Who uses it: Southern California drivers
What it means: Any traffic incident that ties up two or more lanes of highway traffic for at least two hours. The term comes from Loyd Sigmon, a southern California highway traffic reporter who first devised an electronic signal for authorities to alert the media about serious traffic tie-ups.
How you can use it: To describe a bad traffic jam.
Roads around Augusta were treacherous yesterday afternoon, but the snow had turned to rain by the time we got to Freeport. This morning the snow on the ground is mixed with enough ice to make it all sparkle, as if someone had scattered diamond dust on the surface.
The Lechners live just up the road from LL Bean, which is open 24 hours a day, 365 days a year. Their Thanksgiving tradition is to go to LL Bean after dinner, so I tagged along, and bought my first-ever pair of ice skates.
Dizzy and I got home around 8:00. I gave Dizzy a glucosamine tablet and an aspirin, and he passed out until 9:00 this morning, a new record for him. I slept in too, despite having a great deal of work to do today.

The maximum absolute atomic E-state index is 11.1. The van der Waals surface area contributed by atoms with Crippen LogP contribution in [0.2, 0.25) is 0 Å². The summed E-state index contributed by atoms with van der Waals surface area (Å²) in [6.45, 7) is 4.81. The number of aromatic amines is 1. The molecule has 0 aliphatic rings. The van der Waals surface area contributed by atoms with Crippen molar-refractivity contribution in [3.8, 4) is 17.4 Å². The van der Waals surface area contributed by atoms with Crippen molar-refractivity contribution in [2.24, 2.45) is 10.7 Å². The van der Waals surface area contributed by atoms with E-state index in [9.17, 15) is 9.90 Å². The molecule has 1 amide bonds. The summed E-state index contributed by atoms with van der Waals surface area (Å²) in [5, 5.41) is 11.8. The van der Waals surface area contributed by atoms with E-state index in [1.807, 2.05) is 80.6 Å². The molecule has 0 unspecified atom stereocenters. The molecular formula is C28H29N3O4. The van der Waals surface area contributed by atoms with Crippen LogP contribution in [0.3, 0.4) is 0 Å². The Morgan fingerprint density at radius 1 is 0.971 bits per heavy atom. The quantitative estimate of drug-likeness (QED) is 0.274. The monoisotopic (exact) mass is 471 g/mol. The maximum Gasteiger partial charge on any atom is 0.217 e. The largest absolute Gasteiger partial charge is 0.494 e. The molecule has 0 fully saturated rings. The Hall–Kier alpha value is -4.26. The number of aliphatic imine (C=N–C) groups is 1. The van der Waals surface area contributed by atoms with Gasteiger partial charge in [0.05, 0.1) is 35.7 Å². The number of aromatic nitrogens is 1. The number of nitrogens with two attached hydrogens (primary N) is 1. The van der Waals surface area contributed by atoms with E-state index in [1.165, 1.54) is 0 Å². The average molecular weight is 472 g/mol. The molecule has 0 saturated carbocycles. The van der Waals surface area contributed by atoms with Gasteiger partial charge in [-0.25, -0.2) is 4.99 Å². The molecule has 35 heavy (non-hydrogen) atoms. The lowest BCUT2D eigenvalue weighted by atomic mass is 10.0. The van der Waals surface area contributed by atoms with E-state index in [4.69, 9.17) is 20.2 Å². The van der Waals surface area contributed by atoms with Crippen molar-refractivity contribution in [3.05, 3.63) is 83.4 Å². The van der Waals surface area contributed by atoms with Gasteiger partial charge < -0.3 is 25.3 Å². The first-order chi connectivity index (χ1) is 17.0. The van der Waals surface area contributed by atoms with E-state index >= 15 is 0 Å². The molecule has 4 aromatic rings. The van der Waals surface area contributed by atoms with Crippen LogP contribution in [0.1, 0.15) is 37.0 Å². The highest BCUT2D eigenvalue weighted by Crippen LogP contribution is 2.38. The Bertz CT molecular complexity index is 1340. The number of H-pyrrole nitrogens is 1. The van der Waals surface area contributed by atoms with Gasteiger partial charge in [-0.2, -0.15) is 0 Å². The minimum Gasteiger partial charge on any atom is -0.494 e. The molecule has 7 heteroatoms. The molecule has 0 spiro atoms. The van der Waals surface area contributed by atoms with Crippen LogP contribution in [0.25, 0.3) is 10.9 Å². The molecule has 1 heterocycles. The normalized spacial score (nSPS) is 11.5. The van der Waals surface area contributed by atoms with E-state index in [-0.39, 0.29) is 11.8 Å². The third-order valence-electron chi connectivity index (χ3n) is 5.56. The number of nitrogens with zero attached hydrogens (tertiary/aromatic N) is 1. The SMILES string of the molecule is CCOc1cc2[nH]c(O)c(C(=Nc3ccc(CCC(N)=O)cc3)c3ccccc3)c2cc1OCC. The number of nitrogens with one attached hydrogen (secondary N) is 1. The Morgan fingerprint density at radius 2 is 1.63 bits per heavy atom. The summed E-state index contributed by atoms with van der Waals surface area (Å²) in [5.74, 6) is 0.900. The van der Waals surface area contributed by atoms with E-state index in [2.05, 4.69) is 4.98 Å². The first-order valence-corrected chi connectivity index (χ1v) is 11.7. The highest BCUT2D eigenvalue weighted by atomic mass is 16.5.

One of the books I read this week took a great deal of my time and attention, and will take much more, because it's a book I'll go back to often. The other one... eh, not so much.
What I Read this Week
Paul Elie, The Life You Save May Be Your Own: An American Pilgrimage. Part literary criticism, part biography, part history of American Catholicism, this book examines the writing lives of Dorothy Day, Thomas Merton, Flannery O'Connor, and Walker Percy, who were roughly contemporaries, read and admired each other's work, and in a couple of cases, became friends and allies. For each of these authors, writing was a way of examining their own beliefs, and reaching toward God. This book makes me long for a time when mainstream culture took serious ideas seriously, and The Seven Storey Mountain was a national bestseller.
Jerrilyn Farmer, The Flaming Luau of Death. I've liked previous books in this series, featuring L.A. events planner Madeline Bean, quite a lot; she's independent, competent, a little disorganized, a little anxious. I don't know what happened to her in this book, where she plans a bachelorette weekend in Hawaii for her assistant, and every practical and realistic element to her seems to disappear. The book is a great travel guide for anyone who wants to visit the big island of Hawaii, but the mystery -- which involves a stalker, a murder, and the difficulties of growing wasabi -- is far-fetched, and the resolution is inappropriately benign. Read the earlier books in the series instead.